British Journal of Cancer 04/2013; 108(10). DOI:10.1038/bjc.2013.170 · 4.84 Impact Factor
  • Source
    • "Among the putative oncogenes in ependymoma are NOTCH1, NOTCH4, and JAG1, which are two of the membrane receptors and one of the ligands, respectively, of the Notch signaling pathway, suggesting the involvement of Notch signaling in ependymoma tumorigenesis. Furthermore, recurrent gains at 5p15.33, which includes the human telomerase reverse transcriptase (hTERT) gene, were validated by immunohistochemistry. Elevated hTERT expression has been shown to be associated with ependymoma progression and recurrence and is currently the most important predictor of survival for pediatric intracranial ependymomas independent of other clinicopathologic prognostic features[78],[98]–[100]. Furthermore, hTERT expression relates with telomerase activity[99]. "
    [Show abstract] [Hide abstract]
    ABSTRACT: Brain tumors are the leading cause of cancer death in children, with ependymoma being the third most common and posing a significant clinical burden. Its mechanism of pathogenesis, reliable prognostic indicators, and effective treatments other than surgical resection have all remained elusive. Until recently, ependymoma research was hindered by the small number of tumors available for study, low resolution of cytogenetic techniques, and lack of cell lines and animal models. Ependymoma heterogeneity, which manifests as variations in tumor location, patient age, histological grade, and clinical behavior, together with the observation of a balanced genomic profile in up to 50% of cases, presents additional challenges in understanding the development and progression of this disease. Despite these difficulties, we have made significant headway in the past decade in identifying the genetic alterations and pathways involved in ependymoma tumorigenesis through collaborative efforts and the application of microarray-based genetic (copy number) and transcriptome profiling platforms. Genetic characterization of ependymoma unraveled distinct mRNA-defined subclasses and led to the identification of radial glial cells as its cell type of origin. This review summarizes our current knowledge in the molecular genetics of ependymoma and proposes future research directions necessary to further advance this field.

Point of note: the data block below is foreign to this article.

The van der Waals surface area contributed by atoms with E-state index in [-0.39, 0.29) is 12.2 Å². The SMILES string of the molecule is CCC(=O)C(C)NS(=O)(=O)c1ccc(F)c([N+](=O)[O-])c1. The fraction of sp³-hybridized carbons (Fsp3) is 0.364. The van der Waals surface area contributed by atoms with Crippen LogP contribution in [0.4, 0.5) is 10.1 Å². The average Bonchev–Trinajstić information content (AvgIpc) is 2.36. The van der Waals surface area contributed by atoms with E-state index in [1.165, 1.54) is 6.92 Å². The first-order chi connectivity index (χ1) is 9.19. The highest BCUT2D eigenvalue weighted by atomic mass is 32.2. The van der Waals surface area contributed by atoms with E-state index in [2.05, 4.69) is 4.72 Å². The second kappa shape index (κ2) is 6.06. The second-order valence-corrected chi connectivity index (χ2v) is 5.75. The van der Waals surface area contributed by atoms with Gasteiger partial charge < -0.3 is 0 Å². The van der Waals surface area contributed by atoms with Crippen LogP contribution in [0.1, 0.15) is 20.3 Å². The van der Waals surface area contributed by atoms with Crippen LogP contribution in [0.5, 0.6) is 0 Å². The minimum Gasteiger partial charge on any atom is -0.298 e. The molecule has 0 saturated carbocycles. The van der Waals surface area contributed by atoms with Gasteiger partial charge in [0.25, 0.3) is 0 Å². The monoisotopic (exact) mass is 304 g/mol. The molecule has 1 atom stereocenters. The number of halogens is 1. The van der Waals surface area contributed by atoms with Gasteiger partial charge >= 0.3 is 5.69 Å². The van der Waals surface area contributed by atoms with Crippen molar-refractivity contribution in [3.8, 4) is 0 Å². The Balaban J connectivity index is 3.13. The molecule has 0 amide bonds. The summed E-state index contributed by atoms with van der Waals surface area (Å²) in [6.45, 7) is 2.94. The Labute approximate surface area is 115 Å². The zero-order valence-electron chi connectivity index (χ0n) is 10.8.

Chinese journal of cancer 10/2011; 30(10):669-81. DOI:10.5732/cjc.011.10129 · 2.16 Impact Factor
Show more